Big Power in a Small Package
As west coast utilities struggle to keep up with fast-growing demand for electricity, a Milpitas, Calif., start-up claims that a transceiver chip technology breakthrough may cut the power needed to run high-speed network equipment by two-thirds.
The leaner chips manufactured by BitBlitz Communications could slash the amount of energy consumed by Internet traffic and save carriers a chunk of money in the process.
A controversial study by the Green Earth Society claims that the Internet consumes as much as 8 percent of all electric power today, and that the entire digital economy will gobble up 50 percent by 2020.
But Amory Lovins, who as president of the Rocky Mountain Institute wages war on wasteful energy consumption, says the Internet has saved more energy and electricity than it has ever consumed and will continue to do so.
"Ninety-nine percent of power failures come from problems in the grid, not from inadequate generation, and 95 percent of grid failures are in distribution," says Lovins, who blames rolling brownouts reported in December 2000 in California on several Canadian provinces and Western states "doing almost nothing to use electricity more efficiently."
Making chips smaller and speedier so that they provide more power while using less electricity is the goal of company engineers and the scientists from labs, start-ups, fabrication plants and universities that team with them.
For example, IBM expects to begin delivering this summer 0.13-micron chips that it says will dramatically reduce the wattage needed to perform a task.
"In the race to make faster chips for the Internet, every small gain in speed has been accompanied by huge increases in power consumption," BitBlitz Chief Executive Bin Wu says. "We have developed an important low-power semiconductor technology that will help the Internet run faster."
Leo Wong, BitBlitzs director of strategic marketing, says his companys "technology breakthrough is in our clock and data recovery unit."
All data that flows over the Internet is moved by transceiver chips that power switches and routers. One of the most important functions of transceiver chips is to decipher timing and data information embedded in high-speed serial links. This circuit, known as the clock and data recovery unit, performs the equivalent of finding a needle in a haystack billions of times per second. As network processors receive the timing and data information from the transceiver, they route packets to appropriate destinations.
Traditionally, chipmakers have used an analog approach to accelerate the reading of the ones and zeroes. That approach is power-hungry, expensive and incapable of integrating logic or of putting multiple channels on the same chip.
Another approach is digital, which can integrate logic and multiple channels on the same chip and makes it possible to divide traffic onto multiple wavelengths. But that approach cant increase in speed.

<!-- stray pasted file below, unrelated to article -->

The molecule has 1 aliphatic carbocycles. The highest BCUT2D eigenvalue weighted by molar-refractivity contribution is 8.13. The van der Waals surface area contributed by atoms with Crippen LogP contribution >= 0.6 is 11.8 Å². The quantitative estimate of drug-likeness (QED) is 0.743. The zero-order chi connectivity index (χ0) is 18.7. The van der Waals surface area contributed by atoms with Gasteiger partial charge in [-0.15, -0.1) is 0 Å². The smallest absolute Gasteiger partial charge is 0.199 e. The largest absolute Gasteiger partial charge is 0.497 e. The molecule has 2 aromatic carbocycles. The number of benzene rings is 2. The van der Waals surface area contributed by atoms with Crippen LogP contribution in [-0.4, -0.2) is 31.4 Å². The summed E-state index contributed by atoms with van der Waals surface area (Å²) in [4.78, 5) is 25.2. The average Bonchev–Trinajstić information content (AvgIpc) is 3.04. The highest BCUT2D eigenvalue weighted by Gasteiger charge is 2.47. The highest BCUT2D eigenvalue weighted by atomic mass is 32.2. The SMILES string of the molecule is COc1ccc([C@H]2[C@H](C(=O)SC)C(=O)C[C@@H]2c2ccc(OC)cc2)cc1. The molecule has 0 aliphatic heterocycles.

BitBlitz takes a hybrid approach, known as large amplitude differential logic, which combines the speed advantages of analog and the integration advantages of digital. Most importantly, the chip is manufactured using the ordinary complementary metal oxide semiconductor process. By making CMOS chips run as fast as the more exotic gallium arsenide and bipolar chips, BitBlitz ignites systems that consume less power, achieve more aggregate bandwidth and take up less rack space.
"It allows us to grow in both speed and channel and integrate logic and do it at extremely low power," Wong says.
The resulting transceiver uses one-third to one-fifth of the typical wattage. And that means several chips can operate in parallel without needing to consume even more power to cool the electronics. That can make Dense Wavelength Division Multiplexing an ingenious but power-gobbling method of boosting carrying capacity much more viable.
Twenty of BitBlitzs eight-channel BBT3800 chips could be used in parallel to power a terabit-per-second serial backplane. That terabit capacity is needed to break bottlenecks in the metro areas as well as in cross-country and global optical networks. The BBT3800, which runs at 3.1 gigabits per second and consumes 1.6 watts, begins trials this month.
A chip that consumes 4.5 watts needs a heat sink or a fan to cool it. That requires even more electric power, and more room in the equipment rack. But most of the older circuit-switching offices were built before the advent of the Internet and were not designed for high-power, high-heat systems. Many of these central offices have reached their equipment capacity, which is threatening Internet growth.
BitBlitzs four-channel BBT3400, which is in trials now, is powering Internet switches and routers that move data at 3.1 Gbps. The BBT3400 consumes 800 milliwatts about a fifth the power of most chips deployed today, Wong says.